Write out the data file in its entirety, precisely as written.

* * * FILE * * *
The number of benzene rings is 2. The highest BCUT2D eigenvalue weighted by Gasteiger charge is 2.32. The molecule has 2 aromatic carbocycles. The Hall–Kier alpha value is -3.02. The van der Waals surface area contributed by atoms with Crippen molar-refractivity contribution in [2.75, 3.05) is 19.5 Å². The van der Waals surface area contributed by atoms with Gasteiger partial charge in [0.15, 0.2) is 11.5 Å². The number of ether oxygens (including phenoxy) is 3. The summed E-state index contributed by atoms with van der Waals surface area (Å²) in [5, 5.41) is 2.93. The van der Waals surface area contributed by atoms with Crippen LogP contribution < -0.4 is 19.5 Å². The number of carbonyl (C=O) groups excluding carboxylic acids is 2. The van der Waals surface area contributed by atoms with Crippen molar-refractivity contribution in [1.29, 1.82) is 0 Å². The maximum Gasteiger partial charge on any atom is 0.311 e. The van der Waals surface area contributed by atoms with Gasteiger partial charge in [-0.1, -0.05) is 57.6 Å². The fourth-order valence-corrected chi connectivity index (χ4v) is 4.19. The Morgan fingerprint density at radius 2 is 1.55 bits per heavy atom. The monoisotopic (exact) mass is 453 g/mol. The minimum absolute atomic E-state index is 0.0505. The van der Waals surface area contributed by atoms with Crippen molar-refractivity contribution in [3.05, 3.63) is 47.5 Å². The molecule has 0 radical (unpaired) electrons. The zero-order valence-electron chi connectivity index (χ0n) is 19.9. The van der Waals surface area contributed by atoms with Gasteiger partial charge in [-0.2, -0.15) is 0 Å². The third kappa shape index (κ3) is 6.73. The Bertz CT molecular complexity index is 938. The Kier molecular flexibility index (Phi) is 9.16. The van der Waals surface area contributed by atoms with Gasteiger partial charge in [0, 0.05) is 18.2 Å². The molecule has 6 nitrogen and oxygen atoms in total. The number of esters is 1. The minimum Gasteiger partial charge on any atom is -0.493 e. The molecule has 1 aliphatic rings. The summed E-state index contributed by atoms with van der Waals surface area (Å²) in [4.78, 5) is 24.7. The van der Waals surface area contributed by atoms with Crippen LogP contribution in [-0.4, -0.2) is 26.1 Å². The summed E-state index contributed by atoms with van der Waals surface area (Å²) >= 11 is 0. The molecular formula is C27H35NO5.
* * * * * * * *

The number of benzene rings is 2. The highest BCUT2D eigenvalue weighted by Gasteiger charge is 2.32. The molecule has 2 aromatic carbocycles. The Hall–Kier alpha value is -3.02. The van der Waals surface area contributed by atoms with Crippen molar-refractivity contribution in [2.75, 3.05) is 19.5 Å². The van der Waals surface area contributed by atoms with Gasteiger partial charge in [0.15, 0.2) is 11.5 Å². The number of ether oxygens (including phenoxy) is 3. The summed E-state index contributed by atoms with van der Waals surface area (Å²) in [5, 5.41) is 2.93. The van der Waals surface area contributed by atoms with Crippen LogP contribution < -0.4 is 19.5 Å². The number of carbonyl (C=O) groups excluding carboxylic acids is 2. The van der Waals surface area contributed by atoms with Crippen molar-refractivity contribution in [1.29, 1.82) is 0 Å². The maximum Gasteiger partial charge on any atom is 0.311 e. The van der Waals surface area contributed by atoms with Gasteiger partial charge in [-0.1, -0.05) is 57.6 Å². The fourth-order valence-corrected chi connectivity index (χ4v) is 4.19. The Morgan fingerprint density at radius 2 is 1.55 bits per heavy atom. The monoisotopic (exact) mass is 453 g/mol. The minimum absolute atomic E-state index is 0.0505. The van der Waals surface area contributed by atoms with Crippen molar-refractivity contribution in [3.05, 3.63) is 47.5 Å². The molecule has 0 radical (unpaired) electrons. The zero-order valence-electron chi connectivity index (χ0n) is 19.9. The van der Waals surface area contributed by atoms with Gasteiger partial charge in [-0.2, -0.15) is 0 Å². The third kappa shape index (κ3) is 6.73. The Bertz CT molecular complexity index is 938. The Kier molecular flexibility index (Phi) is 9.16. The van der Waals surface area contributed by atoms with Gasteiger partial charge in [0, 0.05) is 18.2 Å². The molecule has 6 nitrogen and oxygen atoms in total. The number of esters is 1. The minimum Gasteiger partial charge on any atom is -0.493 e. The molecule has 1 aliphatic rings. The summed E-state index contributed by atoms with van der Waals surface area (Å²) in [4.78, 5) is 24.7. The van der Waals surface area contributed by atoms with Crippen LogP contribution in [-0.4, -0.2) is 26.1 Å². The summed E-state index contributed by atoms with van der Waals surface area (Å²) >= 11 is 0. The molecular formula is C27H35NO5.